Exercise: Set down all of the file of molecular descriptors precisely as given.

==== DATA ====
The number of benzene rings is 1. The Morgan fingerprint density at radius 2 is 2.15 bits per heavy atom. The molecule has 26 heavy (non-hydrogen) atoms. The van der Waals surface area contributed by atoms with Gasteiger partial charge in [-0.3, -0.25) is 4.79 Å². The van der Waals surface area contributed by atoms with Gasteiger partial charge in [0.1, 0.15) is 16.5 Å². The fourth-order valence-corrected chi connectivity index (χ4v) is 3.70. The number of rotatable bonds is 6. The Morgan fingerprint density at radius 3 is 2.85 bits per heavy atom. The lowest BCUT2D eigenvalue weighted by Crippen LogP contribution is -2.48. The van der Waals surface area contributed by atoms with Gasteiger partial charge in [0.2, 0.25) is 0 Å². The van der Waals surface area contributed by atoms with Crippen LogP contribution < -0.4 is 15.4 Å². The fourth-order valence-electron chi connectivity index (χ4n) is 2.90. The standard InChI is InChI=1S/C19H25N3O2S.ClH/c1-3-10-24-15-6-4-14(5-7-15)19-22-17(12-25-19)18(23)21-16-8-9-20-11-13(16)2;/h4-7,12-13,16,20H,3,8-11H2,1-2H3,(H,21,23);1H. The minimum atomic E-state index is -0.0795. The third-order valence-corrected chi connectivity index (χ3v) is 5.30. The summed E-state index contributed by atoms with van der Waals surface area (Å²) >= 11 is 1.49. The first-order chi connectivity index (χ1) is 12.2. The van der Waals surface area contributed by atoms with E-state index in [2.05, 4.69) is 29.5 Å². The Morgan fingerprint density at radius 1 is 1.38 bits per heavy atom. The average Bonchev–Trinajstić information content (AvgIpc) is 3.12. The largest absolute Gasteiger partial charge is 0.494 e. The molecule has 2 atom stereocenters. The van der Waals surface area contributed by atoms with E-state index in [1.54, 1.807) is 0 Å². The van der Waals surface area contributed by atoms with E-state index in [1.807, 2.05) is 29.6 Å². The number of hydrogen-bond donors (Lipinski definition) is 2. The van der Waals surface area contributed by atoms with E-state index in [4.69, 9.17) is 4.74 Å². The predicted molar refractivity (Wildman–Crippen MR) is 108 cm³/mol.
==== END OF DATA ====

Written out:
The number of benzene rings is 1. The Morgan fingerprint density at radius 2 is 2.15 bits per heavy atom. The molecule has 26 heavy (non-hydrogen) atoms. The van der Waals surface area contributed by atoms with Gasteiger partial charge in [-0.3, -0.25) is 4.79 Å². The van der Waals surface area contributed by atoms with Gasteiger partial charge in [0.1, 0.15) is 16.5 Å². The fourth-order valence-corrected chi connectivity index (χ4v) is 3.70. The number of rotatable bonds is 6. The Morgan fingerprint density at radius 3 is 2.85 bits per heavy atom. The lowest BCUT2D eigenvalue weighted by Crippen LogP contribution is -2.48. The van der Waals surface area contributed by atoms with Gasteiger partial charge in [0.2, 0.25) is 0 Å². The van der Waals surface area contributed by atoms with Crippen LogP contribution < -0.4 is 15.4 Å². The fourth-order valence-electron chi connectivity index (χ4n) is 2.90. The standard InChI is InChI=1S/C19H25N3O2S.ClH/c1-3-10-24-15-6-4-14(5-7-15)19-22-17(12-25-19)18(23)21-16-8-9-20-11-13(16)2;/h4-7,12-13,16,20H,3,8-11H2,1-2H3,(H,21,23);1H. The minimum atomic E-state index is -0.0795. The third-order valence-corrected chi connectivity index (χ3v) is 5.30. The summed E-state index contributed by atoms with van der Waals surface area (Å²) >= 11 is 1.49. The first-order chi connectivity index (χ1) is 12.2. The van der Waals surface area contributed by atoms with E-state index in [2.05, 4.69) is 29.5 Å². The Morgan fingerprint density at radius 1 is 1.38 bits per heavy atom. The average Bonchev–Trinajstić information content (AvgIpc) is 3.12. The largest absolute Gasteiger partial charge is 0.494 e. The molecule has 2 atom stereocenters. The van der Waals surface area contributed by atoms with E-state index in [1.54, 1.807) is 0 Å². The van der Waals surface area contributed by atoms with E-state index in [1.807, 2.05) is 29.6 Å². The number of hydrogen-bond donors (Lipinski definition) is 2. The van der Waals surface area contributed by atoms with E-state index in [4.69, 9.17) is 4.74 Å². The predicted molar refractivity (Wildman–Crippen MR) is 108 cm³/mol.